In today’s South China Morning Post, a letter of mine appeared in the Letters section (page A12), the text of which is reproduced below (with some links added, for easy reference):
Crack down on telemarketers
Today, with so many different channels of communication, we are deluged with unwanted marketing. I wholeheartedly welcome the news that Hongkong Post is launching an opt-out sticker scheme for certain unaddressed circulars (“One way to stop some of that junk mail”, August 25).
However, the real menace is not mail, but telemarketing calls. Telemarketing is the most inconvenient type of marketing because it requires active participation by the receiver, at a time that is convenient to the caller. Why should the public be expected to adjust to the schedules of telemarketers who are selling a product that they most likely do not want or need – and one which they certainly did not solicit?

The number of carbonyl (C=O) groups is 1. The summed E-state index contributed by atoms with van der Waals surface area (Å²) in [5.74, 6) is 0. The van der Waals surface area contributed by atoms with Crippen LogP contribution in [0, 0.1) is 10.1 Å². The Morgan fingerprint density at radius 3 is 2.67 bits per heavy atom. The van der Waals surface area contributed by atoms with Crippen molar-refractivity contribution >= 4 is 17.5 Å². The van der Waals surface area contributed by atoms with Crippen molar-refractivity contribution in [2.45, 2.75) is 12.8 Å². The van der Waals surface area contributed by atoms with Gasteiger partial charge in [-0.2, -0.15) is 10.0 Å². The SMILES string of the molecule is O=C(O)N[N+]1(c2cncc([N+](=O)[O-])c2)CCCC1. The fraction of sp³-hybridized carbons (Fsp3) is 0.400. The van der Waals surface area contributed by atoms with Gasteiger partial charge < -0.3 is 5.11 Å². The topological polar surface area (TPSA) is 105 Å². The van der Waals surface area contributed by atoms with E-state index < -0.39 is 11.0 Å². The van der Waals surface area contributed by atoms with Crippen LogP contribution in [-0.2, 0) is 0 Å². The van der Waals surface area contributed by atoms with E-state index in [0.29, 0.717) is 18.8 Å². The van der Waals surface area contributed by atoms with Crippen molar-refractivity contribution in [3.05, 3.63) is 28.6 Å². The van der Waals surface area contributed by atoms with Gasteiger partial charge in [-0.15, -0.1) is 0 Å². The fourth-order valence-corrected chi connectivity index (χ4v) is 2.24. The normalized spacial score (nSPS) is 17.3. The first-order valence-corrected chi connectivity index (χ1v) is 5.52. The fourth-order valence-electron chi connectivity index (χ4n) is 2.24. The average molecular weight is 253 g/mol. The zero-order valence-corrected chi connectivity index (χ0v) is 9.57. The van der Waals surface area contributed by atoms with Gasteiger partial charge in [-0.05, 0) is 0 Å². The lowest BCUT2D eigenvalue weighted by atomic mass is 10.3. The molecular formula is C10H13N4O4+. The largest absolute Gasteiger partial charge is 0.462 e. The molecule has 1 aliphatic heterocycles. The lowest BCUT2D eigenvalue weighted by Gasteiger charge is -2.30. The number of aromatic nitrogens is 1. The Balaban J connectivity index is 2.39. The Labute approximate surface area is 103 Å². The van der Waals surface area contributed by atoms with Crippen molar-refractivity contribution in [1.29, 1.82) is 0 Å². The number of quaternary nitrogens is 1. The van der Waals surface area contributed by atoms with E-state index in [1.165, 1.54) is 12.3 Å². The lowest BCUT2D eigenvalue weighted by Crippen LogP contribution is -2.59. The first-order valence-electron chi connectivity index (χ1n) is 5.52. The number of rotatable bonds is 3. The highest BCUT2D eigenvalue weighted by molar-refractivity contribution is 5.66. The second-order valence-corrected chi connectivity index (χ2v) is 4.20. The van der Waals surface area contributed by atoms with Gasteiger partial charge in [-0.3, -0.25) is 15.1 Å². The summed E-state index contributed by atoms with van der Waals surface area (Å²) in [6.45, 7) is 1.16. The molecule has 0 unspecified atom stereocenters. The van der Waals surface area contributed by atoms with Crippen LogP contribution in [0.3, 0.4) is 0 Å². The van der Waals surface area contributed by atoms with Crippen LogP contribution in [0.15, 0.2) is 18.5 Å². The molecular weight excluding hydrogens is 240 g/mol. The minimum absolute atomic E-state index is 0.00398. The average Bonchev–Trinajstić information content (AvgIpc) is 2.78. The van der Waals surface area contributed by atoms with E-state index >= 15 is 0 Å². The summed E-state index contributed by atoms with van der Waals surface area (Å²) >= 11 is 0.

A few years ago the telecoms watchdog OFTA launched the “Do-not-call” register for pre-recorded messages. It is now high time that it extended this register to include non-recorded – that is, live – calls.
This is hardly a novel idea: do-not-call registers in other countries typically make no distinction between pre-recorded and live telemarketing calls.
This would cause a hue and cry from telemarketers, who would claim they provide a useful service that brings benefits to consumers. Yet that is nonsense; the only beneficiaries are the telemarketers themselves and the companies they represent.
The theft of property is an offence punishable by a prison sentence. I wonder if telemarketers could provide a convincing argument why we should tolerate the theft of our time.
Ali Ebrahim, Mid-Levels
For those who are interested, I’ve uploaded a scan of the relevant page.